Mike Irani is the IWF's Interim President ©IWF

Britain’s national weightlifting federation has effectively blocked any attempt by Mike Irani, the sport’s interim global leader, to continue his role at the International Weightlifting Federation (IWF).

Irani is Interim President of the IWF but he cannot stand in its forthcoming elections because British Weightlifting (BWL), which is strongly critical of the sport’s leadership, will not support his candidacy.

Instead BWL is backing two other candidates for senior IWF roles, Matthew Curtain and Heather Allison.

Curtain, a highly qualified sports administrator who was sport competition manager for weightlifting at the London 2012 Olympic Games, and academic Allison, who sits on the IWF Women’s Commission, are both standing for first vice-president, vice-president, and the Executive Board.

Irani, like other candidates, is not eligible to stand without the backing of his home federation.

"It’s nothing personal against Mike and no disrespect to him, it’s a decision our board has made on principle," said BWL chief executive Ashley Metcalfe.

"We’ve been calling for change and for the entire IWF Executive Board to resign since all this came to the fore," he explained, in reference to the corruption scandals of last year and the International Olympic Committee’s (IOC) repeated criticism of the way the sport is run.

"This Board has failed the sport and its athletes for many years and has a seriously tarnished reputation in the eyes of its major stakeholder - the IOC.

"The IWF needs completely new people - ethically credible, with different skill sets and a vision and expertise to drive the sport forward to the real benefit of the athletes."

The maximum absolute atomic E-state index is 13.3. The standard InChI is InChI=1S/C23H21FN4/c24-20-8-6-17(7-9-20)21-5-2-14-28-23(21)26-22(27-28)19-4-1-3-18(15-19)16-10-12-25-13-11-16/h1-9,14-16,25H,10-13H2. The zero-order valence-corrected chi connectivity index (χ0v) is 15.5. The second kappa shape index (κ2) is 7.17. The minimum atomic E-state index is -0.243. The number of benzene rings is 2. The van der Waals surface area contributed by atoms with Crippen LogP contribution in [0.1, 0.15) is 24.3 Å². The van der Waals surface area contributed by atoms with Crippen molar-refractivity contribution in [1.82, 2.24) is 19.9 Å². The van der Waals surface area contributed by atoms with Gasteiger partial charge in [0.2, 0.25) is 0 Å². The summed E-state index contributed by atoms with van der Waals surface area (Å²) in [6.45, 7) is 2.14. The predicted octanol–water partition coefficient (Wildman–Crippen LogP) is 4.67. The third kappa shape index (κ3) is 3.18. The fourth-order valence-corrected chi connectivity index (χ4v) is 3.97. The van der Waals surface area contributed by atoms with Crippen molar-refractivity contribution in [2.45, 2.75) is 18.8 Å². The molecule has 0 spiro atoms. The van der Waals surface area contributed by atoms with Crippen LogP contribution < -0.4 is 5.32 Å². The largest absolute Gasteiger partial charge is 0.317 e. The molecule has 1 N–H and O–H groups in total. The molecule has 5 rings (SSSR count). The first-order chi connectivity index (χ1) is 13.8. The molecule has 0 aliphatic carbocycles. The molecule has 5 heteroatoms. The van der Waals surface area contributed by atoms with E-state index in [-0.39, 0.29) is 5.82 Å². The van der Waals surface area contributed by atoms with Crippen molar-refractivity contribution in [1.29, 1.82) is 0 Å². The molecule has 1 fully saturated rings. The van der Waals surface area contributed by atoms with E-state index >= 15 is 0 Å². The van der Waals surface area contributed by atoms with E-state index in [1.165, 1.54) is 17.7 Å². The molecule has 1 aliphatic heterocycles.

British Weightlifting has put forward Matthew Curtain and Heather Allison for senior positions at the IWF ©ITG
British Weightlifting has put forward Matthew Curtain and Heather Allison for senior positions at the IWF ©ITG

Irani, a consultant rheumatologist, has been chair of the IWF Medical Committee and a Board member for eight years.

He was appointed Interim President last October, becoming the IWF’s fourth leader in 2020 after Tamás Aján, who resigned in the wake of the corruption scandals, the American Ursula Papandrea, who was ousted by the Board despite having the support of the IOC, and the Thai Intarat Yodbangtoey, whose "reign" lasted only a day.

Intarat’s reputation was tainted by Thailand’s suspension from the Tokyo 2020 Olympic Games for multiple doping violations and its prominent appearance in a German TV exposé of corruption and doping in weightlifting.

As he has served 12 years on the board Intarat is entitled to stand in the elections in his own right, with no need for his own federation’s support, provided he is supported by one fifth of the IWF Member Federations.

He sought that support by writing to all members.

But whether he got it is unknown, as the IWF does not have to publish a list of candidates until 30 days before the Electoral Congress, which is due to go ahead on March 26-27, probably virtually.

That 30-day delay gives those "in the know" a head start in attempting to form alliances and is another example of bad governance by the IWF, said Metcalfe.